Heather Saunders, copyright and scholarly communications librarian

You’re starting a new job in January. Tell us about it!

I’ll be covering the University of Winnipeg’s Scholarly Communications and Copyright Librarian, Brianne Selman, while she is on research leave. This is my first time supporting an institutional repository, which allows me to engage with open access in a new way. I’m also excited to join a faculty union, having served as a librarian representative on a special joint committee of a faculty union in a previous position that led to librarians becoming members shortly after I left. I never got to enjoy the fruits of my labour, but I feel like I can do so now, only in a different institution.

Will you be in Winnipeg in person, and how does the job relate to your background?

The position is remote, which is less disruptive than it would be otherwise since I won’t be required to move from the neighboring province of Ontario. Someday, I would love to spend more time in Winnipeg. The last time I was there, for the ABC copyright conference, I got a taste of the local color en route to cultural institutions like the Canadian Museum for Human Rights, which conference attendees toured. Given your readership, I want to digress by sharing this inspiring quotation of Rumman Chowdury, referring to artificial intelligence — her area of expertise — from the webpage that follows the museum’s landing page: “The purpose of technology is to aid humanity.” I couldn’t agree more, and for me, open access is a means to that end.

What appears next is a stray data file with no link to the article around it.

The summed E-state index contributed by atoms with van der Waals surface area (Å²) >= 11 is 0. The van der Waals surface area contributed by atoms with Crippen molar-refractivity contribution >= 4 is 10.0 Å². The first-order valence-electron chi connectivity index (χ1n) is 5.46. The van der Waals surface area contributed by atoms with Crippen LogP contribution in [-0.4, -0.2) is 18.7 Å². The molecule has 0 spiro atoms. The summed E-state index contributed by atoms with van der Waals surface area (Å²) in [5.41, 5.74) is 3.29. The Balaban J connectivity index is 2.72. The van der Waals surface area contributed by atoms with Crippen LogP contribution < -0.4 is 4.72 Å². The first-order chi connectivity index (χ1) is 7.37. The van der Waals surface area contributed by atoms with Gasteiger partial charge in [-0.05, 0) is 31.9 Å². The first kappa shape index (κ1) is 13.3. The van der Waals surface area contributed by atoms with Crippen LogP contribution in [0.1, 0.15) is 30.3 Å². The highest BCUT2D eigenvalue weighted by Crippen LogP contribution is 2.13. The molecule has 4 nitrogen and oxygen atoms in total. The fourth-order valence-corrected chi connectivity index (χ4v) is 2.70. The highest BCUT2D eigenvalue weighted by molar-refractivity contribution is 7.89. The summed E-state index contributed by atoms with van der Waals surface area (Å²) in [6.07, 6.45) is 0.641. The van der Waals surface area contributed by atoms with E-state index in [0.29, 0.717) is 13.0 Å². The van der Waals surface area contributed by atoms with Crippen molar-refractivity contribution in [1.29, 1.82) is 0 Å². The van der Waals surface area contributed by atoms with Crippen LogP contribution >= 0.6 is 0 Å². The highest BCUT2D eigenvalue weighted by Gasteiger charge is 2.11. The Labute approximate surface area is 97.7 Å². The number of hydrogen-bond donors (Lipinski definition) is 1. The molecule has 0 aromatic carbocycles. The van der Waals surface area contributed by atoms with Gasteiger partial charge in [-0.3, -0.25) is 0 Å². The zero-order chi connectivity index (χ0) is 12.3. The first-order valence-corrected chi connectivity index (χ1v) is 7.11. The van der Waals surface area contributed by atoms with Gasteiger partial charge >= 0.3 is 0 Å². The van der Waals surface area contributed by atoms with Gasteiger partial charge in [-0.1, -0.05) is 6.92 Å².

Back to Winnipeg, while I was in the city, I offered a free workshop on DIY archiving for artists and I interviewed a curator about grey literature in Canadian arts publishing for a blog that I wrapped up last year after 10 years. I’ve long been committed to making free content available to the public. It stems from my values as a librarian and from repeated personal experience of a fee being a limiting factor in participation. For example, it was hard not to berate myself recently for paying to attend an online launch for a book I had reviewed, because I’d already paid to attend a launch of the same book through another organization, albeit with different arts personalities interviewed by the author. I can only make so many choices like that, to be responsible, while I’m between positions.

To bring the discussion back to OA, I will also share that the last time I was between library positions, I co-wrote my first peer-reviewed article (Saunders and Taylor 2012). I couldn’t afford to pay the OA author fee, since I wasn’t affiliated with an institution that offered funding. I regret it, because it’s available strictly by subscription and perhaps for that reason has been only been cited once, although the citation was favourable.

It must be hard applying for jobs in the current climate. How did you keep your CV up to date?

First, I researched how to approach gaps between jobs strategically on Your Library Career, a teriffic site maintained in part by my mentor, Susanne Markgren, and then touched base with her over Zoom. Next, I took a day for slow-paced reflection. In classic library style, I sketched a Venn diagram of my current interests: art, disability studies, and scholarly communication. This led to combing through WorldCat to determine which publications hot off the press blend these subjects, for the purpose of writing book reviews. I appreciate that book reviews can be written without being tethered to an institution — even at zero cost when open access is involved. I recognize that I’m simplifying here, as there are costs to creating content, like environmental consequences of making computers.